Children's Development

Social Skills: The Surprising Key to Your Child’s Future Success

How’s your Kindergartener’s social life? If this sounds like a ridiculous question, consider this: a 2015 study covering 20 years of data. Researchers discovered that your child’s social skills in Kindergarten correlate directly with future social competence and wellness.

If your Kindergartener tends to be the loner or social outcast in class, this could be alarming. But before you invite your child’s entire class over for a playdate to turn your wallflower into a butterfly, read about the best ways to help your Kindergartener build healthy relationships.

Learn the Difference Between Shyness and Introversion

First off, recognize your child’s unique personality and know that it can change. Then, know that quietness is not the same as introversion, and neither of these qualities determine whether a child succeeds socially. We all know that a loud, outgoing child can still lack social skills. In the same way, a quieter child can be very skilled at acquiring friends.

Learn the difference between detrimental shyness and an introverted child who simply needs time to recharge apart from classmates and friends. According to Psychology Today, the two are unrelated. Pay attention to whether your child seems more fearful of interacting with others or is just occasionally disinterested in social interactions. The former is an issue, the latter is natural behavior for introverts.

Know That Social Skills Start With Strong Boundaries

Strong personal boundaries not only help build a child’s confidence, but they are the key to strong social skills. When a child does not have healthy personal boundaries, he is not sure where he ends and others begin—and he will be unsure how to act under the influence of a controlling child or adult. You can reinforce your child’s boundaries by respecting his privacy and physical boundaries (no forced hugs, kisses, or tickle sessions) and validating his emotions. This will create a foundation for healthy relationships in the future.

Reinforce Basic Politeness (and Lead by Example)

Basic politeness shouldn’t just be for the public—and it goes hand in hand with boundary respect. Make a practice of using the words “please” and “thank you” at home, and teach your kids to use them, too. Your Kindergartener will learn that—as important as he is—his feelings aren’t the only ones that matter, and that politeness goes a long way in building strong friendships.

Invite Others to Your Home

Invite people over frequently—from grandma to your child’s classmates. Teach your child to interact respectfully with old and young, instead of allowing him to only interact with children his age. You’ll be able to see how your child interacts with adults that aren’t you, and you’ll be able to correct disrespectful behavior before it becomes a problem at school. A wide range of social interactions will increase the odds that your child will act appropriately wherever he goes.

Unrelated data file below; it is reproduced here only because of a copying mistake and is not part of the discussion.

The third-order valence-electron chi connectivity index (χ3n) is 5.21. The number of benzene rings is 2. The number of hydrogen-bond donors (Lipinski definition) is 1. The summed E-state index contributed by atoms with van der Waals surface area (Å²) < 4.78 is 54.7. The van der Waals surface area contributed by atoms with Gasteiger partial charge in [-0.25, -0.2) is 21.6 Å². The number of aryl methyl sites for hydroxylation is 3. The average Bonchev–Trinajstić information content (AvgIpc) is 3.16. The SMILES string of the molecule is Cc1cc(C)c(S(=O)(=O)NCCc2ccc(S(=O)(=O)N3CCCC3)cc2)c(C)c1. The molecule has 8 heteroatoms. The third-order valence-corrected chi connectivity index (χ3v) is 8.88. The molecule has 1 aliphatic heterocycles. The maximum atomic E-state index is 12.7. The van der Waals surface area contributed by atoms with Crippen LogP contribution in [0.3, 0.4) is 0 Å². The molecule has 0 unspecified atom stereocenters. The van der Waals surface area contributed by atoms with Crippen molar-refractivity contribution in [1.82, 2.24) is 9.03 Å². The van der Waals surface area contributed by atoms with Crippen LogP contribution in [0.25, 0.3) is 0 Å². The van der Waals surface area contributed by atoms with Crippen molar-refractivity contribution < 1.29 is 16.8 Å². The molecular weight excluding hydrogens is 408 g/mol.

Show Your Child How to Deal With Arguments

When your child plays at home with friends under your supervision, promote sharing, and when the inevitable argument arises, let your child work through it (to a reasonable degree). As long as respectful words are being used and toys aren’t being thrown, it’s OK. Show your child that a relationship can bounce back from a fight—and everyone has the power to use words to patch things up.

Ensure Your Child is in a Collaborative Classroom

We’ve discussed the importance of collaborative classroom environments before, and for more than just learning reasons. Are there different collaboration stations throughout the room–grouped sensory bins, reading corners, and mats—in addition to the usual classroom tables? When children are frequently paired up with others and placed into various groups, they get the opportunity to learn how to interact politely with others who are different than them, even if they don’t like them. This is a social skill that will benefit them greatly when they are making all new friends in college, or just have to interact with a co-worker that rubs them the wrong way.

Provide Emotional Support

When you pick up your child from school, make sure to ask her open-ended questions about her friendships. Whether she’s in the middle of a story about a massive fight or a fun day, ask her to pause and verbalize how she felt/feels about it. When your child frequently verbalizes the confusing emotions that often arise from relationships, she will feel more comfortable expressing herself calmly in the heat of the moment, instead of exploding or withdrawing.

Don’t Go Overboard on Social Skills Training

Along the way, remember that this should be fun. Don’t push your child too hard to make new friends. Remember, it’s easier to build relationships one-on-one for many children, so don’t be afraid to start out slowly if your child is easily overwhelmed and drained by social interactions. Along the way, remind your child that friendships are not “set it and forget it” deals. Children can expect their relationships to change and grow, just like they are!
How do you encourage your Kindergartener to branch out and make friends? Let us know in the comments. And if you’re looking for more ways to equip your child to learn and grow, sign up to follow the ECR4Kids blog.

social skills